You will put on a test screen all white screen (then each signal going into the Mon will be identical)

You will compare R,G,B signals throughout the schematic from the input towards the output.

You can skip to large areas first to eliminate everything before. For example you will test RGB signals at neck board, if all 3 are identical, you will know all signal path before that is good. You will test RGB amplifier, you will test drive transistors input, etc. This will show you where the signal is identical and where the signal is changed. You can easily narrow it down breaking it into pieces on the schematic. It is much faster than it sounds.

Since you have 3 identical circuits, once you find your suspected bad component you can swap it with one from red or blue to confirm. Once you have confirmed you can order the new part and put it in :).
 

MagicianLord77

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I do not know how to use your specific scope, but I will tell you the method to help you easily identity your problem area.

You have the schematics which you can read, you have an oscilloscope, and you have 3 identical circuits (all three colour paths are the same). Problems on the video signal are easy to troubleshoot because of this 3 identical circuits. You have two known good comparisons.

You will put on a test screen all white screen (then each signal going into the Mon will be identical)

You will compare R,G,B signals throughout the schematic from the input towards the output.

You can skip to large areas first to eliminate everything before. For example you will test RGB signals at neck board, if all 3 are identical, you will know all signal path before that is good. You will test RGB amplifier, you will test drive transistors input, etc. This will show you where the signal is identical and where the signal is changed. You can easily narrow it down breaking it into pieces on the schematic. It is much faster than it sounds.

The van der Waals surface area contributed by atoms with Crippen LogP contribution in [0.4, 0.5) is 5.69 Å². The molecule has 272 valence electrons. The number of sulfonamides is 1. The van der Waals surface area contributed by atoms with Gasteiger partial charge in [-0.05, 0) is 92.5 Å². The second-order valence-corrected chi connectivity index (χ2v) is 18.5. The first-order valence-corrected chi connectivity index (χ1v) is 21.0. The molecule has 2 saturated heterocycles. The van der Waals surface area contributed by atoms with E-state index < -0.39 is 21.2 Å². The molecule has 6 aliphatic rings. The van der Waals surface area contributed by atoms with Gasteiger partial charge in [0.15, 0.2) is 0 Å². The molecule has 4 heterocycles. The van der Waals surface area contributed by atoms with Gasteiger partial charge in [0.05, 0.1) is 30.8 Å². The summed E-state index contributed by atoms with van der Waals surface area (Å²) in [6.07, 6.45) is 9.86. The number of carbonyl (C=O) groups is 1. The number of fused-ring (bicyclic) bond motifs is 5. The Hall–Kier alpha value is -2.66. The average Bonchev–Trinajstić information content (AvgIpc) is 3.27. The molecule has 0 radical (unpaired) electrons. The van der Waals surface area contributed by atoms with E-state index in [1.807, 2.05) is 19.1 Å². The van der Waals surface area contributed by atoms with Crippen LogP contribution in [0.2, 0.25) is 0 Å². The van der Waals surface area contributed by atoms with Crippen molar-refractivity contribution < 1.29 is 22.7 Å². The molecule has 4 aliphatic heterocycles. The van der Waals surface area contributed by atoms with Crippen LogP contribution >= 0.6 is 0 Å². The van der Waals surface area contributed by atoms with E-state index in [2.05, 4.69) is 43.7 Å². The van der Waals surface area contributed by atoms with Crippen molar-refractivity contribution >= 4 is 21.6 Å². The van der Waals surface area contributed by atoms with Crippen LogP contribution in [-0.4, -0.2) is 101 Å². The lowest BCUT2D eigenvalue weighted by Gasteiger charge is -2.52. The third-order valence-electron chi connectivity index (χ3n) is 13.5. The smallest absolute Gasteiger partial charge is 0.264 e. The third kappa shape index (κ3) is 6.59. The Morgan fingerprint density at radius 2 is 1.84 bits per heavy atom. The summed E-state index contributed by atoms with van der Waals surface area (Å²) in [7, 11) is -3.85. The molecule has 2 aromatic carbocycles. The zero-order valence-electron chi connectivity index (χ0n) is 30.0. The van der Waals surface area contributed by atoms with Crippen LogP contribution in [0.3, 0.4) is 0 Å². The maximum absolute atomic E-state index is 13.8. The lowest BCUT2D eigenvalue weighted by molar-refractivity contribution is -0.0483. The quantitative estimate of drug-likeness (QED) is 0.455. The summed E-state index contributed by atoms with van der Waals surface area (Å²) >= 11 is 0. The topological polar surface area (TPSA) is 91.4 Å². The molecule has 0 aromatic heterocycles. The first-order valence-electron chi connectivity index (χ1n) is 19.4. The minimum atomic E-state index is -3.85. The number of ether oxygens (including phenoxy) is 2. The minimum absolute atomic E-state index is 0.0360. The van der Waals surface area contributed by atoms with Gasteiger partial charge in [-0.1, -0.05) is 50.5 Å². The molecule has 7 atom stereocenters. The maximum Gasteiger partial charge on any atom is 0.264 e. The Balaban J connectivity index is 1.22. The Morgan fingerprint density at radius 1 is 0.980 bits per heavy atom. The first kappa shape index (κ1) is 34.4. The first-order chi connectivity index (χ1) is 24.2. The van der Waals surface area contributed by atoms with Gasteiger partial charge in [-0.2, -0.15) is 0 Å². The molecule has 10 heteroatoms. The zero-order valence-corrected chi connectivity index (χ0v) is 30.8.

Since you have 3 identical circuits, once you find your suspected bad component you can swap it with one from red or blue to confirm. Once you have confirmed you can order the new part and put it in :).

Thanks for the advice, I took out the monitor and soldered some wires at the RGB "out" from the chassis to the neck board, and with the oscilloscope compared signals between the crosshatch screen and the color bars (I don't have anything to produce a full white screen yet..)

The crosshatch screen gave some square waves at some points that I guess would be the white lines (forgot to take a picture), and the color bars that fade to black gave some triangles that I understand they would be the intensity fading from bright to black, voltage to ground:

osc.jpeg


But, when doing comparison between green and other colors, I couldn't find a difference, I guess the difference would be too subtle for this simple scope. I'd love to have a beefier scope with more resolution and more than one channel but I wouldn't use that much to justify the cost..

So I went to try replacing ZD111, desoldered it and removed it with tweezers from the other side, I didn't want to unscrew the chassis and all that stuff yet if not needed.

diodes.jpeg


Marked with a sharpie the cathode of a 12v 1/2w zener that luckily already had in my parts bin from the last repair where I had a vertical collapse on this same monitor, and soldered it, I know I should have done it from the other side but I couldn't wait, it did not end looking bad to me..

board.jpeg

(red cables were just for connecting the scope)

And the issue got solved!, green became stable again!, it was that damn diode.
Thanks a lot for your help! :thumbsup:

gameplay.jpg